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0

You can easily set iptables rules in your firewall to filter the connexions you want and block the undesired ones. You can use your firewall in conjunction with Fail2ban that will help your server (where you hosted your website) in order to update your iptables rules and reject suspicious IP addresses.


1

You simply can't protect your website from illegetimate requests like this. Consider moving your site behind a service which does packet scrubbing and verifies the legitimacy of the connection. One free service you could have a look at is CloudFlare.


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Your link goes down about 3 minutes after the "intrusion" has been detected. It's highly unlikely that the disconnect has been caused by one of these network packets. The packets look like regular scans (SYN packet to TCP port 22 - that's a classic, the other is a proxy scan - looking for squid at 3128), I have serious reservations that this is something ...


1

This is really stating the obvious, but if you're the one configuring packet dropping, the packets will be dropped at wherever you configure them to be dropped. You'd usually have a number of options, such as your gateway router, your firewall, your load balancer, or your server if the server has a host-based firewall. If they are dropped at my server, ...


2

You're correct that if the packets are reaching your server that the attack has succeeded, mostly. Many businesses will purchase DDOS protection from a company that will drop such packets for you before they reach your precious pipes. One such company and how the service works, very broadly. https://www.cloudflare.com/overview


2

Ichilov's answer is more relevant. Two non-vulnerable SSL Attacks Send garbage data in place of pre-master secret (SSL Handshake flood) Continuously re-negotiate the per-master secret from the handshake again & again Hope Ichilov's explination is quite enough Mitigation: Client puzzle can help to mitigate DDoS attacks. The client puzzle mechanism ...


0

As you are running VM's you should just check the VM's firewall, bandwidth and CPU graphs as they will most likely show a spike, then you will know what client to blame. If you have screwed up and don't have any resource monitoring set up (and therefore don't know how it occurred) then you should probably just wipe the server to be sure and start over, and ...


0

I'm assuming that because these spammers have my URL, they will keep hitting my site no matter what server I'm on, correct? That's correct. Those 60 visits a day should really not be a problem, either your page are doing some insanely heavy operations on each pageload or your host is trash. What steps should I take to prevent these unwanted ...


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As far as DDoS mitigation goes, simply changing your domain name isn't going to help. It's kind of like playing a shell game, "whoops I moved here", and it won't take long for the bots to again hone in upon your new hosting provider. Essentially any open port on any public IP will be receive bot/scan traffic, so a security-through-obscurity solution is ...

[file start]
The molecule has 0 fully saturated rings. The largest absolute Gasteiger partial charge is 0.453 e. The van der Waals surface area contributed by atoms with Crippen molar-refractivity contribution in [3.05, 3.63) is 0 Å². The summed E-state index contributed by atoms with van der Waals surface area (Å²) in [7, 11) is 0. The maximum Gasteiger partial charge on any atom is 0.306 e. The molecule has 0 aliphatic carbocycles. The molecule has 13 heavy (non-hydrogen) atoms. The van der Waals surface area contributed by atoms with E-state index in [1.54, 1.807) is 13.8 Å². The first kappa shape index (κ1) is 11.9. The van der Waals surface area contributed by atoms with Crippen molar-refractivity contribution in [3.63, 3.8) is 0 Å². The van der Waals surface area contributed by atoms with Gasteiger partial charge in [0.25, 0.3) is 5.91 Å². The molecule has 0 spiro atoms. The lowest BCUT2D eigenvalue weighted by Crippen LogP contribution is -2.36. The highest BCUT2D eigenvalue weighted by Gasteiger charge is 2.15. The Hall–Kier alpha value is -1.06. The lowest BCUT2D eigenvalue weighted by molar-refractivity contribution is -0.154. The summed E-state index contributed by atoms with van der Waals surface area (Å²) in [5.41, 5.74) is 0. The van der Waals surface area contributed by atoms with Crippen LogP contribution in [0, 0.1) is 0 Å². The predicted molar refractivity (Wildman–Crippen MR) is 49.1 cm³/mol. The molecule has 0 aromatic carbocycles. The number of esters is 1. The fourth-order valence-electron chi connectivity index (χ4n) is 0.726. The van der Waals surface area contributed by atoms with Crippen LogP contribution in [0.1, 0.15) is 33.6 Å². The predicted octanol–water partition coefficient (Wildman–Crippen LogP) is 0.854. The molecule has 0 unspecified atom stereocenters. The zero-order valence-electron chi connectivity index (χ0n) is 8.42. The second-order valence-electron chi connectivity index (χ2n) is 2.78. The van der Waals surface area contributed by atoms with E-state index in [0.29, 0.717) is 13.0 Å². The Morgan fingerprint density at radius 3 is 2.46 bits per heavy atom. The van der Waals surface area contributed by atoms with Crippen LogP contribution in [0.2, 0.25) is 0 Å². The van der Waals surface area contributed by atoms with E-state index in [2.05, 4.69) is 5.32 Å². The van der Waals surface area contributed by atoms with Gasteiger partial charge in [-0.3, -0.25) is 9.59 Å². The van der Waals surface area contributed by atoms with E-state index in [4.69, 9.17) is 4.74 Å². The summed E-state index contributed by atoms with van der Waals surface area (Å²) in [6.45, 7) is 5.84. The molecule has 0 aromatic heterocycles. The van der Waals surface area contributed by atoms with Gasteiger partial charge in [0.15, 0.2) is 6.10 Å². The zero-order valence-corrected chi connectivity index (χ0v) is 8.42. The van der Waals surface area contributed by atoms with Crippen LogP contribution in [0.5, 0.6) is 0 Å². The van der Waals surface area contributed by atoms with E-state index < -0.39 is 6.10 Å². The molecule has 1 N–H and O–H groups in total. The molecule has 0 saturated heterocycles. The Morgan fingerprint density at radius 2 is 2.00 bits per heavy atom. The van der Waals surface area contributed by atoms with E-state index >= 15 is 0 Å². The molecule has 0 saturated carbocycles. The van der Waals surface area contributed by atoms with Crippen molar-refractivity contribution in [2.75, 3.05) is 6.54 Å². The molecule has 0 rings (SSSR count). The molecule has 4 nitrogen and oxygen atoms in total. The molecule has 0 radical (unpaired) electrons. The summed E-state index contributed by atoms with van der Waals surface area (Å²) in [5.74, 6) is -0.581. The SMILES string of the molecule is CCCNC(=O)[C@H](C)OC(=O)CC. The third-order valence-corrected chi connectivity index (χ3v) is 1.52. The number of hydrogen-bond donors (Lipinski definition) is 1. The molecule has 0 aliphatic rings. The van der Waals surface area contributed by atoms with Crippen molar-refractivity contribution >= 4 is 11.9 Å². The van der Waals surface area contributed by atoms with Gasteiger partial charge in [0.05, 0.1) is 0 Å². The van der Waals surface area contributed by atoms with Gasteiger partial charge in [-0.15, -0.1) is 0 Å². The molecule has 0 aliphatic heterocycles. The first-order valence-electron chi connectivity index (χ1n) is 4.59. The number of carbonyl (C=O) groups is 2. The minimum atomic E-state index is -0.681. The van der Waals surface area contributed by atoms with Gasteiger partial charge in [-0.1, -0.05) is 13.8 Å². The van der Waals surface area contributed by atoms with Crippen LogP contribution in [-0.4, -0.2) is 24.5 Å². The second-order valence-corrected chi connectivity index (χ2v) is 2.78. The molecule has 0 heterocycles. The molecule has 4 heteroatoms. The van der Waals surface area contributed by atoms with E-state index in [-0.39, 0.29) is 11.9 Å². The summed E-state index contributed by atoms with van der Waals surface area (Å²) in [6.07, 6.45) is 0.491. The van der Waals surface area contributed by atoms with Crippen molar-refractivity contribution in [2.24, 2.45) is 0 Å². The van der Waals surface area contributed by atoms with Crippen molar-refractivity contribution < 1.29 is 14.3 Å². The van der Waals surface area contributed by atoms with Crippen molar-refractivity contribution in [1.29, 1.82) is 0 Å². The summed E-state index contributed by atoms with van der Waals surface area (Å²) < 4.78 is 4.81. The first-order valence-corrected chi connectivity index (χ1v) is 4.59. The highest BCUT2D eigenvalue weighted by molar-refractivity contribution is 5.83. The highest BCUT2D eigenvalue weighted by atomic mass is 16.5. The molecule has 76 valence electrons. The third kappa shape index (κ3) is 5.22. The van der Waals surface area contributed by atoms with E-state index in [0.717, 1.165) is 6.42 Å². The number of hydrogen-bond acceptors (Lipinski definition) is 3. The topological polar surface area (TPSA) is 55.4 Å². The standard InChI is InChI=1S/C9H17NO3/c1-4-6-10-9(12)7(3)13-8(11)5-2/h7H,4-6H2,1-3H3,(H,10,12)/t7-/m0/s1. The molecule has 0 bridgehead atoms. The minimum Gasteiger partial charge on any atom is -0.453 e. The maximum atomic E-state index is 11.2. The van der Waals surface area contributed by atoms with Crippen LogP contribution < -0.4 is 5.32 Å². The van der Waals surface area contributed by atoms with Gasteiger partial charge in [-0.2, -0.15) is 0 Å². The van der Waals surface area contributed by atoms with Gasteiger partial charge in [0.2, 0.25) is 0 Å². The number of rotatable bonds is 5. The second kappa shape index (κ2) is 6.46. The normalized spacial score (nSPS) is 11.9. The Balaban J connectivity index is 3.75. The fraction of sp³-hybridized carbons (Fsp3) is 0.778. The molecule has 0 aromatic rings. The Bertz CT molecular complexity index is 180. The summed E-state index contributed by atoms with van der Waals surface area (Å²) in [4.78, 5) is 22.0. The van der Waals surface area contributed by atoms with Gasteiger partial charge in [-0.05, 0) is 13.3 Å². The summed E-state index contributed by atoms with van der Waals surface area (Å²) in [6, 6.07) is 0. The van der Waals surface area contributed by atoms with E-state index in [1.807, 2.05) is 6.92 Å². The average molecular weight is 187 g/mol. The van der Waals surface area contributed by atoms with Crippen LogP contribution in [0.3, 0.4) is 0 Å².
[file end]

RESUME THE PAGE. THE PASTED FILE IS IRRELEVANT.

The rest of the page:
1

Full disclosure, I work for a DDoS mitigation company protects companies against DDoS attacks. A few ways you can dodge DDoSers can be through blocking the attackers by IP or country. Blocking by IP will block access from those specific attackers, so long as they're trying to access your site via that IP, they will be blocked. Blocking by country can also ...


3

Full disclosure, I work for a company that develops DDoS mitigation and web application firewall services DNS amplification is a Distributed Denial of Service (DDoS) attack in which the attacker exploits vulnerabilities in domain name system (DNS) servers to turn initially small queries into much larger payloads, which are used to bring down the victim’s ...


0

Can't we, as a web owner, resolve issue by ourselves? No, simply because you have less bandwidth than your upstream provider... who may have less than a DDoS mitigation service. The attackers throw lots of bandwidth-consuming traffic at you - if you're paying for a 100 Mbps Internet connection, and they throw 1 Gbps traffic at you, you'll be overloaded ...


-3

You can mitigate 99% of the DDOS attacks yourself with a front end load balancer


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CloudFlare works very well. You can learn more about what they actually do to protect your site from this talk: https://www.youtube.com/watch?v=w04ZAXftQ_Y It's not really possible to deal with such attacks on your own. Maybe in the earlier times, when such attacks were not very sophisticated, you could block off some traffic with your firewall, but now ...


3

Distributed Denial of Service attacks work because they use multiple (sometimes thousands) of hosts sending traffic to your site to overwhelm your resources. This is not something you, as the target, can remedy. Cloud services, like the ones you mentioned, modify and limit the traffic to your site, and to do that, they need access along the path between your ...


-3

Yes, they work. No you cannot generally solve this yourself, but there are things you can do to mitigate SOME of the problem.


2

Ping of Death, Teardrop etc. were local attacks for broken TCP/IP stack implementations and caused affected systems to crash (mostly in late 90-ties). Smurf in an example of distributed (DDoS) attack, which uses ICMP Echo Request with spoofed address to cause victim systems to be flooded by ICMP Echo Reply packets. TCP SYN flood is an attack to overflow ...



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